To protect your people, you have to give that sense of security. No matter what, we’re going to keep you. And as I mentioned, I even give transportation allowances because a few of them told me, “Ang mahal na ngayon to go to work.” You take their word for it, so I give transportation allowances. I always tell them that this is temporary. Eventually, this pandemic will pass. The important thing is to make sure that you are healthy.
Music: On success, longevity, and Christmas in Our Hearts
On the other side of Jose Mari Chan’s colorful life is his passion for music. From his youthful origins as a teenaged DJ to the roots of his most popular Christmas song, Chan reminisces and shares the joy of expressing himself in the way that he loves most.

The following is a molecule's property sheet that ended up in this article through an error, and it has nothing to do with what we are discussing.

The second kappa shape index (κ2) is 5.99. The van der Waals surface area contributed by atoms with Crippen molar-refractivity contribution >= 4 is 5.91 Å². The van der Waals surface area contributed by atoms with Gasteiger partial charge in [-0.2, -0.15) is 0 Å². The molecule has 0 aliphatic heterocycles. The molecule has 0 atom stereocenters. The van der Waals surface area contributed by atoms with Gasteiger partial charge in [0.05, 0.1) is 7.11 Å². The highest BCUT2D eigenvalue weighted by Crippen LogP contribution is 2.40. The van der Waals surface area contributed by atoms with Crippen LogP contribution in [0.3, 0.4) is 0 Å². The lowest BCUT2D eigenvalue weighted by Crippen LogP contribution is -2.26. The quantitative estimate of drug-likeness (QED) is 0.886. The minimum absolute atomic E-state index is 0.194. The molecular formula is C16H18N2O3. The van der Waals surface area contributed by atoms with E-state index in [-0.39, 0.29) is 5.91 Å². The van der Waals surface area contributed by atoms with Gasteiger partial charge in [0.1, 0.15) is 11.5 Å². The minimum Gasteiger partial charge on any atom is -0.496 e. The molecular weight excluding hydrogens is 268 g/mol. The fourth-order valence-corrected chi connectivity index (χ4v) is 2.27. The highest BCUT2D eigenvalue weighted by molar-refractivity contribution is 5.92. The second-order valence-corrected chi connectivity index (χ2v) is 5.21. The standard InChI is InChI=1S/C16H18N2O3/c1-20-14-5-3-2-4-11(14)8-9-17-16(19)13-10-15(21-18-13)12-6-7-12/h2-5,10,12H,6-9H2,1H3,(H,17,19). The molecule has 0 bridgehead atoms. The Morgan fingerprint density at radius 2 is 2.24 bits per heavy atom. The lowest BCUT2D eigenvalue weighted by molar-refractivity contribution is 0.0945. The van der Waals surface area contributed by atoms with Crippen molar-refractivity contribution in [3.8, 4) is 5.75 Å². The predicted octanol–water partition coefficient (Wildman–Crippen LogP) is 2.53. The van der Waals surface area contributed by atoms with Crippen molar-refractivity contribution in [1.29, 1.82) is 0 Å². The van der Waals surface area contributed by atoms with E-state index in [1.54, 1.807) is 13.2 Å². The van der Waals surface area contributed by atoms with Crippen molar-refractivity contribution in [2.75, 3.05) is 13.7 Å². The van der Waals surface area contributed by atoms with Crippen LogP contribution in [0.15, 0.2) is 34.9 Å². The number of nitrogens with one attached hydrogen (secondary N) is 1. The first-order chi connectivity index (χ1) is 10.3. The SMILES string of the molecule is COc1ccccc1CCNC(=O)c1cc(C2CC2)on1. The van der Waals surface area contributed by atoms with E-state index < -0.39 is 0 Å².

Being in business and the musician that you are, how do you balance both?
I guess, you know, my father from early on — when I was only 10 years old or 12 years old — he knew that I loved music. I even guested in a children’s radio show. He saw that I loved music. At the same time, he never stopped. He encouraged me. Invariably, I would be asked to sing a capella. And he seemed to be very proud of me.
In fact, I was 13 years old when I was made a radio disk jockey every Sunday in a local radio station in Iloilo. DYHF. I know that my father would listen to the radio when I would be onboard. He never corrected my grammatical errors, and I had plenty of them. I guess he was amused that this son of his liked music.
To get straight to the point, I was a college student at the Ateneo. The year was 1965. I became active in singing in school programs. […] I developed a reputation as a good MC. One day in 1965, Pete Roa, who was the head of ABS-CBN, came to the house to ask my father’s permission if I could host a television they were putting up. The show was called Nineteeners.